With U.S. health consumers spending $45 billion out-of-pocket for prescription drugs in 2011, pharmaceutical products are morphing into retail health products.
As such, as they do with any other consumer good, consumers can vote with their feet by walking away from a product purchase or making the spend based on the price of the product and its attributes, along with whether there are substitutes available in the marketplace.
When it comes to prescription drugs, it’s not as clear-cut, according to the Centers for Disease Control‘s analysis of data from the 2011 National Health Interview Survey titled Strategies Used by Adults to Reduce Their Prescription Drug Costs, an NCHS Data Brief.
1 in 5 consumers ask doctors for cheaper meds, as shown in the chart. 13% of people under 65 don’t take their Rx as prescribed, and 6% use alternative therapies. These forms of self-rationing away from the more expensive branded Rx are more pronounced among people under 65 except for asking doctors for lower-priced medications — with 1 in 5 older people doing this as well as those under 65.
Thus, the presence of Medicare Part D prescription drug coverage doesn’t mitigate that behavior for the same percentage of older Americans.
Underneath these trends, 11% of people under 65 delayed filling a prescription, 9% took less of the medicine than prescribed, and 8% skipped doses to save money.
The kind of insurance a consumer has influences their Rx self-rationing behavior. 19% of people with commercial insurance ask for lower-cost meds, versus 15% on Medicaid and 24% of the uninsured. 9% of privately-insured people didn’t take a prescription as directed, compared with 14% of those on Medicaid and 23% of the uninsured. 12% of the uninsured use alternative therapies compared with 4% of those with commercial insurance and 5% of people on Medicaid.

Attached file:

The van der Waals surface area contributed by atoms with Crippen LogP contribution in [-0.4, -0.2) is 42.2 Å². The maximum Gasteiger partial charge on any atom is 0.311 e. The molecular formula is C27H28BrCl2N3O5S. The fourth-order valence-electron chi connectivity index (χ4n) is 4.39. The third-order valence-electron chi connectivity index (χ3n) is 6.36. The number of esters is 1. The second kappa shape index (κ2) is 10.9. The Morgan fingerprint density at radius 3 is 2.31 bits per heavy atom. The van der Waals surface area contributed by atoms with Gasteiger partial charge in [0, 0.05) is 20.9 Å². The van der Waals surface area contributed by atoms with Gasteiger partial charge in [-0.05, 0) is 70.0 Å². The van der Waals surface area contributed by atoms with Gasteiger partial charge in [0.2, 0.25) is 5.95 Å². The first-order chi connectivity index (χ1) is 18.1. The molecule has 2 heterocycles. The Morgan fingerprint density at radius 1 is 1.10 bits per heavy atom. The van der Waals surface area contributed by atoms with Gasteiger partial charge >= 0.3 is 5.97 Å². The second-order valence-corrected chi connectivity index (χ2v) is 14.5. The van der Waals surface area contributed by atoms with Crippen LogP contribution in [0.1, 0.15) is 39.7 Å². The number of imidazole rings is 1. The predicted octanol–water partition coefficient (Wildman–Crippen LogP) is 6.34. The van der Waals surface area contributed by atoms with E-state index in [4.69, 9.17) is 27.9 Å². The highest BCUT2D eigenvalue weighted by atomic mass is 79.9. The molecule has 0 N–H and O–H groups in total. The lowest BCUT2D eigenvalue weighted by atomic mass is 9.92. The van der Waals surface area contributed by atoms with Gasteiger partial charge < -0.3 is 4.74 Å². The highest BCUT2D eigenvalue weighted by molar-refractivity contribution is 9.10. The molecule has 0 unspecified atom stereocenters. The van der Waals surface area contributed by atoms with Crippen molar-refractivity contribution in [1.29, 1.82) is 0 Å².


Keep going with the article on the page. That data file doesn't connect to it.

Only 2% of U.S. adults self-import prescription drugs.
Health Populi’s Hot Points: This is another wake-up call for branded pharmaceutical manufacturers, and all bio/life science companies, to understand that after FDA approval, prescription drug formulary inclusion, and physician-prescriber acceptance, there’s a fourth hurdle of concern: the patient, who makes the final decision as the ‘real’ consumer of the drug.
With 1 in 5 asking physicians to recommend a lower-cost medication, it’s not just generics that are being suggested. For someone being recommended a statin, for example, a physician/prescriber may refer the patient to red yeast rice, from which high cholesterol managing patients may benefit with sustained use. Or, the doctor will recommend a period of trying out diet and exercise, enabling a patient with a mobile health app or two to track daily behaviors such as calorie-counting and exercise.
Pharmaceutical companies who don’t pay attention to increasingly-engaged consumers put themselves at further risk of alienating the end-users of their products. Consumers’ role in medication must be considered along the value-chain, from initial evaluation of portfolio strategies ruling new research ‘in’ or ‘out’ for R&D, through FDA approval processes, commercialization, marketing, and promotional strategy development. The consumer’s impact may vary depending on the condition at every point in this value-chain — but the fact remains that the patient is wielding growing power as a retail health consumer at the end of this value chain. The life science company that can figure out the consumer nuance throughout the chain will benefit from such engagement, beyond the pill.